The filler I’m using is Revell’s “plasto”. Unlike green stuff, which has the consistency of chewing gum, this stuff is more like car body filler, or cement, and it’s applied in the same way: squeeze a dollop out of the tube onto the relevant area, then use a spreader to shape it, and then file smooth once it’s dried.
The finished surface of the affected areas will be visibly different from the rest of the building, so I will probably end up applying a thin coat of the filler to the roof and sides of the buildings, just to keep it consistent.
Progress has been made on my modular city board project. I’ve made a start on the first two pieces: a Titan/Knight maintenance facility, and an Administratum building:
You can probably work out how this was made: I used balsa wood to create the walls (I manually mitred the ends so that they’d make nice corners. I used cocktail sticks to create the posts, and used 28mm razor wire rolled around a paint brush handle to create the barbed wire around the top. The resin buildings come from Old Crow and Wargamer.pl.
These Forge World buildings (now sadly out of production) are very nice, but have a thick 4mm base which makes them look a bit weird as stand-alone buildings. Rather than trying to cut the base off (I did have a try with my trusty razor saw) I decided to build up around the base with 4 squares of 1mm plasticard, each 1cm smaller than the next, to create a set of stairs. Since the finished piece is too big to share a panel with anything else, I decided to put it on its own panel, at a diagonal angle. I might add some more detail in the empty space in the corners later on.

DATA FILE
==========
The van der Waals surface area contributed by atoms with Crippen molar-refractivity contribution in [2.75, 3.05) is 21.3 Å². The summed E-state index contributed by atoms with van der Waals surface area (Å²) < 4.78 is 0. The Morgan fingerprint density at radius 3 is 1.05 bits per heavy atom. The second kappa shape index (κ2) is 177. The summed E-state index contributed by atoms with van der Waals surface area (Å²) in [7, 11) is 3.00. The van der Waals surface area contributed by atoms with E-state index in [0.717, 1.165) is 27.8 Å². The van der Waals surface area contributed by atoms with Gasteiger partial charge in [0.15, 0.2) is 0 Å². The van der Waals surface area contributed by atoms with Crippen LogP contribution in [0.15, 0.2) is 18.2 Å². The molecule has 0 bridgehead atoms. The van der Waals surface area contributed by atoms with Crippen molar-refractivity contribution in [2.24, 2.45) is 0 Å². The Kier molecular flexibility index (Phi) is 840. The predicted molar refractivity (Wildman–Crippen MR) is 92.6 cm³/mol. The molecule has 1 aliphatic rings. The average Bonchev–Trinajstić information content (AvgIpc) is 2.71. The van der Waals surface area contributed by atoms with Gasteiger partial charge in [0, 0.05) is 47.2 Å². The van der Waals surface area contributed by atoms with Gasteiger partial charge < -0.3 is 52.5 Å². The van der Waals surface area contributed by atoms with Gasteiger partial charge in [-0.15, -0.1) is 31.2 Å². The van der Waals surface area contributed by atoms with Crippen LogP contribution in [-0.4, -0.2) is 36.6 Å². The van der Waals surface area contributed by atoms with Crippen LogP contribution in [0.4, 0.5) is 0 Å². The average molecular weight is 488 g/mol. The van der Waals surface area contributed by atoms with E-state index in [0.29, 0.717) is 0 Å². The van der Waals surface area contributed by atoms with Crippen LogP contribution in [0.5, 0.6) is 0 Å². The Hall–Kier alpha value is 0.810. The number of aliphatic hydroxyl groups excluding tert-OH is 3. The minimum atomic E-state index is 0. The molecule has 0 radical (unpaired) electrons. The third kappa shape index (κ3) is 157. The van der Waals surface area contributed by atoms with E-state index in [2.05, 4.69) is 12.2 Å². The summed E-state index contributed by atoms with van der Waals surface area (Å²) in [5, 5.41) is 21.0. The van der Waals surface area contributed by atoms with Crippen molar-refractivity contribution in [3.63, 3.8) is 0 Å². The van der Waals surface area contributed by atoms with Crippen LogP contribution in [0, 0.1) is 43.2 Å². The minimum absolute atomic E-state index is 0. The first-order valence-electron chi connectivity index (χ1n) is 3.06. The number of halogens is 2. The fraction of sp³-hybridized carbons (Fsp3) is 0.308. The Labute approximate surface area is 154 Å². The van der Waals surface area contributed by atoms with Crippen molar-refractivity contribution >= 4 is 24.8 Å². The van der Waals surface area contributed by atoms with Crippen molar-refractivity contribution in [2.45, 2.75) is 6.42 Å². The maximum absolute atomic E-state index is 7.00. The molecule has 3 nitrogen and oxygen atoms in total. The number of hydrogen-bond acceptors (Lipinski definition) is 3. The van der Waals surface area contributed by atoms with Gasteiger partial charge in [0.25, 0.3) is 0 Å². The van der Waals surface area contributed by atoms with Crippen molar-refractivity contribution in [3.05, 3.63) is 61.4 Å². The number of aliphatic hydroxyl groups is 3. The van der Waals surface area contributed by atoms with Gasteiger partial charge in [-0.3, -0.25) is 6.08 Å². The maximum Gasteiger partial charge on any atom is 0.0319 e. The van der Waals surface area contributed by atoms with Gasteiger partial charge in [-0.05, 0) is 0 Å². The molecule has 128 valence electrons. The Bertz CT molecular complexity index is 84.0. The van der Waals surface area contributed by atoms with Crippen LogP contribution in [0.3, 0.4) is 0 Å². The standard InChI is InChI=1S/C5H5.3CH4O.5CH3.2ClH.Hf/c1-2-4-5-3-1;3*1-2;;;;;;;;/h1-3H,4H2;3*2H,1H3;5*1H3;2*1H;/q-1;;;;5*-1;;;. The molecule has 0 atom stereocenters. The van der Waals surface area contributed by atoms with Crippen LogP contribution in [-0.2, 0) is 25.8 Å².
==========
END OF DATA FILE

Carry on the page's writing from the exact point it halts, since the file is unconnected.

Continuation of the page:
A while back I mentioned my plan to create a modular city system for Epic. After months of waiting to find the time, I’ve finally made a start!
I started with a large sheet of 0.5mm plasticard. This is hard to get but can be found from professional modelmaker’s stockists, such as the 4D Modelshop in London, where I got mine.
The system is intended to be compatible with the Ziterdes modular gaming table that I use for all the games I play. This means that I had to cut the sheet to be 600mm square: when it’s finished, I will mount the sheet on a piece of MDF or similar to raise it to the same height as the Ziterdes boards.
My plan is to have a simple grid system, with square blocks that can be moved around as required. Indivudual terrain pieces such as buildings will be mounted onto inserts that sit in holes cut into the sheet. This gives the impression of a raised pavement, and also hides the joins, making the whole thing look like it’s a single piece.
After cutting the sheet to size, I cut four 200mm x 200mm squares out, leaving a 50mm border around the edge and 100mm gap between each hole (the roads are 100mm wide: not very realistic but they need to be big enough for titans and other super-heavies to maneuvre!). This means that if two boards are placed next to each other, there will always be a 100mm gap between each terrain piece.
Having cut out the four holes, I now have four 200mm x 200mm pieces of plasticard, which will form the base of each terrain piece: